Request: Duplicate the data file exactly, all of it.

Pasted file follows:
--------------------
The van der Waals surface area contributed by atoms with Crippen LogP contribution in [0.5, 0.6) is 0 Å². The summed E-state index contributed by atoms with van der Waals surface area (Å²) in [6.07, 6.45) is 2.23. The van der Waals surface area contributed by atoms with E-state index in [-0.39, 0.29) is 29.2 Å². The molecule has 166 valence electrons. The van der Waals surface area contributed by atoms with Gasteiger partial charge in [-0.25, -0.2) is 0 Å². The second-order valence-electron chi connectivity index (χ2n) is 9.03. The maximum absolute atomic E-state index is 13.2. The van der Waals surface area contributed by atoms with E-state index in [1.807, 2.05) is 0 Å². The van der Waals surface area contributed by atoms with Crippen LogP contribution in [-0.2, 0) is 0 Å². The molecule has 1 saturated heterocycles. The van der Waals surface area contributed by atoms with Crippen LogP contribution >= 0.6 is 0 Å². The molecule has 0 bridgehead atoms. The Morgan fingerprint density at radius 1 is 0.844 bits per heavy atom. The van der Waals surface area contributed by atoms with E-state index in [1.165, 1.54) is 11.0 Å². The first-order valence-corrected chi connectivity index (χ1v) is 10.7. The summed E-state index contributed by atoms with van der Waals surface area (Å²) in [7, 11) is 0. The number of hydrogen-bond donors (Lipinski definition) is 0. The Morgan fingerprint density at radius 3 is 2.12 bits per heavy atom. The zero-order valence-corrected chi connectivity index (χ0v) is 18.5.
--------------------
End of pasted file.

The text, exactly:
The van der Waals surface area contributed by atoms with Crippen LogP contribution in [0.5, 0.6) is 0 Å². The summed E-state index contributed by atoms with van der Waals surface area (Å²) in [6.07, 6.45) is 2.23. The van der Waals surface area contributed by atoms with E-state index in [-0.39, 0.29) is 29.2 Å². The molecule has 166 valence electrons. The van der Waals surface area contributed by atoms with Gasteiger partial charge in [-0.25, -0.2) is 0 Å². The second-order valence-electron chi connectivity index (χ2n) is 9.03. The maximum absolute atomic E-state index is 13.2. The van der Waals surface area contributed by atoms with E-state index in [1.807, 2.05) is 0 Å². The van der Waals surface area contributed by atoms with Crippen LogP contribution in [-0.2, 0) is 0 Å². The molecule has 1 saturated heterocycles. The van der Waals surface area contributed by atoms with Crippen LogP contribution >= 0.6 is 0 Å². The molecule has 0 bridgehead atoms. The Morgan fingerprint density at radius 1 is 0.844 bits per heavy atom. The van der Waals surface area contributed by atoms with E-state index in [1.165, 1.54) is 11.0 Å². The first-order valence-corrected chi connectivity index (χ1v) is 10.7. The summed E-state index contributed by atoms with van der Waals surface area (Å²) in [7, 11) is 0. The number of hydrogen-bond donors (Lipinski definition) is 0. The Morgan fingerprint density at radius 3 is 2.12 bits per heavy atom. The zero-order valence-corrected chi connectivity index (χ0v) is 18.5.